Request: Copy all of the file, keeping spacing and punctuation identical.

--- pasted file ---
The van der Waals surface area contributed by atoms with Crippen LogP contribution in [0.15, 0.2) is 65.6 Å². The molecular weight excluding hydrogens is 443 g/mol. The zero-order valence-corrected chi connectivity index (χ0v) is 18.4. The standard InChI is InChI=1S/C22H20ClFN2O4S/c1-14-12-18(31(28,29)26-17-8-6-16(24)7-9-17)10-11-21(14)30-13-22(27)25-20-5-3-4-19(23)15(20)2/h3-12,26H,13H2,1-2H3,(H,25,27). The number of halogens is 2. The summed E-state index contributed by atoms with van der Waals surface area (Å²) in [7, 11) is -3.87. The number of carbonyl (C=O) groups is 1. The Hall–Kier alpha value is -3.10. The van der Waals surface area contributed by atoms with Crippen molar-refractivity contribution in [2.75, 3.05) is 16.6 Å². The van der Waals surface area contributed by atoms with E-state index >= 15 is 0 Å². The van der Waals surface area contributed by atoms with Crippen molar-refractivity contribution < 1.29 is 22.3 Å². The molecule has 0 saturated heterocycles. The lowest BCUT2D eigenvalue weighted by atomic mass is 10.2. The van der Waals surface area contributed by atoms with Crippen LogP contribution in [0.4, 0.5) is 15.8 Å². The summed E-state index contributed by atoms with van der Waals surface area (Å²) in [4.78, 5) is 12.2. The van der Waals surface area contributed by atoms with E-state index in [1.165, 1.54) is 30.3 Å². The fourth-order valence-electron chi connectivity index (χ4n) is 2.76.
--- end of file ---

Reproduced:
The van der Waals surface area contributed by atoms with Crippen LogP contribution in [0.15, 0.2) is 65.6 Å². The molecular weight excluding hydrogens is 443 g/mol. The zero-order valence-corrected chi connectivity index (χ0v) is 18.4. The standard InChI is InChI=1S/C22H20ClFN2O4S/c1-14-12-18(31(28,29)26-17-8-6-16(24)7-9-17)10-11-21(14)30-13-22(27)25-20-5-3-4-19(23)15(20)2/h3-12,26H,13H2,1-2H3,(H,25,27). The number of halogens is 2. The summed E-state index contributed by atoms with van der Waals surface area (Å²) in [7, 11) is -3.87. The number of carbonyl (C=O) groups is 1. The Hall–Kier alpha value is -3.10. The van der Waals surface area contributed by atoms with Crippen molar-refractivity contribution in [2.75, 3.05) is 16.6 Å². The van der Waals surface area contributed by atoms with E-state index >= 15 is 0 Å². The van der Waals surface area contributed by atoms with Crippen molar-refractivity contribution < 1.29 is 22.3 Å². The molecule has 0 saturated heterocycles. The lowest BCUT2D eigenvalue weighted by atomic mass is 10.2. The van der Waals surface area contributed by atoms with Crippen LogP contribution in [0.4, 0.5) is 15.8 Å². The summed E-state index contributed by atoms with van der Waals surface area (Å²) in [4.78, 5) is 12.2. The van der Waals surface area contributed by atoms with E-state index in [1.165, 1.54) is 30.3 Å². The fourth-order valence-electron chi connectivity index (χ4n) is 2.76.